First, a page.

-self-touching gestures typically indicate tension
-involuntary gestures like tightening of the fist are good indicators of true feelings
-differ from cultures
Legs
-uncrossed legs in an open position=cooperation, confidence, and friendly interest
-legs crossed away from a salesperson suggest that the sales call is not going well
-crossing your feet and showing bottoms of shoes in japan=insulting
Body Language Patterns
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Using Body Language
-During a 30 min sales call around 800 nonverbal signals are exchanged
-Cooperative cues indicate to customers that the salesperson sincerely wants to help them satisfy their needs
-the most effective gestures are natural ones, not those you are forcing yourself to perform
Mirroring
-where one person copies the nonverbals of another
-in this case, salespeople should use their nonverbals carefully hoping that the buyer will mirror their positive and open nonverbals
Facial muscles
-often involuntary, especially during stressful situations
-lips tense, foreheads wrinkle, and eyes glare without salespeople realizing they are disclosing their feelings to a customer
-salespeople can only control facial reactions with practice
-need to exercise face muscles
Eye contact
-varies from situation to situation
-direct eye contact when talking in front of a group to indicate sincerity, credibility, and truthworthiness
-glancing from face to face rapidly or staring at a wall has the opposite effect
Gestures and Handshaking
-by exposing the palm of your hand, you indicate openness and receptivity
-slicing hand movements and pointing a finger are very strong signals and should be used to reinforce only the most important points; pointing a finger should be avoided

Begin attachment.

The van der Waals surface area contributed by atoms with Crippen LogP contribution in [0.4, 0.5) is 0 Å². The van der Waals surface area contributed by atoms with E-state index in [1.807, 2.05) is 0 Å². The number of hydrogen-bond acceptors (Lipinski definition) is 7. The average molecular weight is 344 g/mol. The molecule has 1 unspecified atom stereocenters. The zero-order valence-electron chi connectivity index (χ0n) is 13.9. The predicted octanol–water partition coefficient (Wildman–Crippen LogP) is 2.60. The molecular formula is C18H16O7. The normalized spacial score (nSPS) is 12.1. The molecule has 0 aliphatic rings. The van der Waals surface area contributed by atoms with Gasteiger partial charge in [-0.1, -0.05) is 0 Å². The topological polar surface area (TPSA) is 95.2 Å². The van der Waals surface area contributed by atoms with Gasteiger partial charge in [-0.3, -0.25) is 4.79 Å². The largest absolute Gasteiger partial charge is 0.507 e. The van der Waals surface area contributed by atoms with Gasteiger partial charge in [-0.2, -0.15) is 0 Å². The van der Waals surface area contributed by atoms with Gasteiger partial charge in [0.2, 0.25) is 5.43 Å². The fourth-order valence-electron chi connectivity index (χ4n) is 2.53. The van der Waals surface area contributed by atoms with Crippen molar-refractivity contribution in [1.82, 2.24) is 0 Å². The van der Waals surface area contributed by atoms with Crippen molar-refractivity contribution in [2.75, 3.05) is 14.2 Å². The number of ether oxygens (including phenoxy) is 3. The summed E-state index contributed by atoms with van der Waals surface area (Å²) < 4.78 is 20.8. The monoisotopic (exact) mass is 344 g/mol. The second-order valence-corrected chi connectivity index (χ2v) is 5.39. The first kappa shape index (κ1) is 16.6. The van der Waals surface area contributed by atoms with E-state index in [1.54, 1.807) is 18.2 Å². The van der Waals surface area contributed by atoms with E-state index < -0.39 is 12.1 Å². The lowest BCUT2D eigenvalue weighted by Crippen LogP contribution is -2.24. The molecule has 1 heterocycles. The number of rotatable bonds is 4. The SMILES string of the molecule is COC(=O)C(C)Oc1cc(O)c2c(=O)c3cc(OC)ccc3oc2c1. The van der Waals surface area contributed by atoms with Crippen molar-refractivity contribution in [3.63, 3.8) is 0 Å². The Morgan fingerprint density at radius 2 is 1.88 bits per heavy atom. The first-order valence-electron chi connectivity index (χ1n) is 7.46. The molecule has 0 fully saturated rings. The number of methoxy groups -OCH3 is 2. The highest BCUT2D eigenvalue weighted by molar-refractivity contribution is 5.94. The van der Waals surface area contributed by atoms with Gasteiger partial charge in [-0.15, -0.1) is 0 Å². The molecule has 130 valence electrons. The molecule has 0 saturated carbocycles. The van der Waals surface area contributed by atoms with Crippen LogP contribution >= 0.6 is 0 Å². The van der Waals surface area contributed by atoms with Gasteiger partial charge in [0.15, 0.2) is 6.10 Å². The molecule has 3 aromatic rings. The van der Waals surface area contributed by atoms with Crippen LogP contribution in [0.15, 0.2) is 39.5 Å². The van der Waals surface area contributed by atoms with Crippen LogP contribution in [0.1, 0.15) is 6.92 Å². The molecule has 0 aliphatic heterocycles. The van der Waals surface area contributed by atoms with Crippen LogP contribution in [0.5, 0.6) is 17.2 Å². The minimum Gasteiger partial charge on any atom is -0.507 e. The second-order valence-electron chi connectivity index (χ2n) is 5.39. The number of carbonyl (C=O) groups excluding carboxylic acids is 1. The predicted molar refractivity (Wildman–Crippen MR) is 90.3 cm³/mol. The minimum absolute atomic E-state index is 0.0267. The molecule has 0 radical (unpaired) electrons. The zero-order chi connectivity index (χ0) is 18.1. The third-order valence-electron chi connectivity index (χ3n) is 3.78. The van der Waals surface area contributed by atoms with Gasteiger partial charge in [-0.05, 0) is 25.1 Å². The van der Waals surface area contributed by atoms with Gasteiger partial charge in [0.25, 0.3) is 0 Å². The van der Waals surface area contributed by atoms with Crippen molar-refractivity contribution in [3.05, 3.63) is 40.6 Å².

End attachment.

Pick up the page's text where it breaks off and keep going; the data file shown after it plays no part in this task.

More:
-gestures should be used to drive home a point
-hand gestures at the height of your naval come across as truthful
-chest level suggests she has real passion
-above head are great passion
-do not automatically go to shake their hand especially if they are seated
-it should be the prospect's choice
-women should shake hands in the same manner men do
Posture and Body movement
-shuffling feet gives an impression of a lack of self confidence and self discipline
-overly erect posture=rigid
Intimate zone
-reserved primarily for a person's closest relationships
personal zone
-for close friends and those who share special interests
social zone
-business transactions and other impersonal relationships
-salespeople should begin at this zone
public zone
-speeches, teachers in classrooms
Contact vs. noncontact
-contact people see noncontact people as cold and unfriendly
-noncontact people see contact people as overly friendly and obtrusive
Appearance
1) getting customers to notice you in a positive way
2) getting customers to trust you

1) Consider the Geography: temperature and local cultural norms
2) Consider your Customers: their appearance and their expectations for your appearance
3) Consider your Corporate Culture: Norms for your industry
4) Consider your Aspirations: top levels of your organizations and dress one level above your position
5) Consider your own Personal Style: halo effect: the tendency to generalize one positive aspect of your behavior to all aspects of your behavior ..also be reasonable
Response time
-the time between sending a message and getting a response to it
Social networking
-the use of Web tools that allow users to share content, interact, and develop communities around similar interests
Cultural differences
-use common English words
-use words that do not have multiple meanings
-avoid slang expressions peculiar to American culture
-Use rules of grammar more strictly
-Use action-specific verbs
-Never use vulgar expressions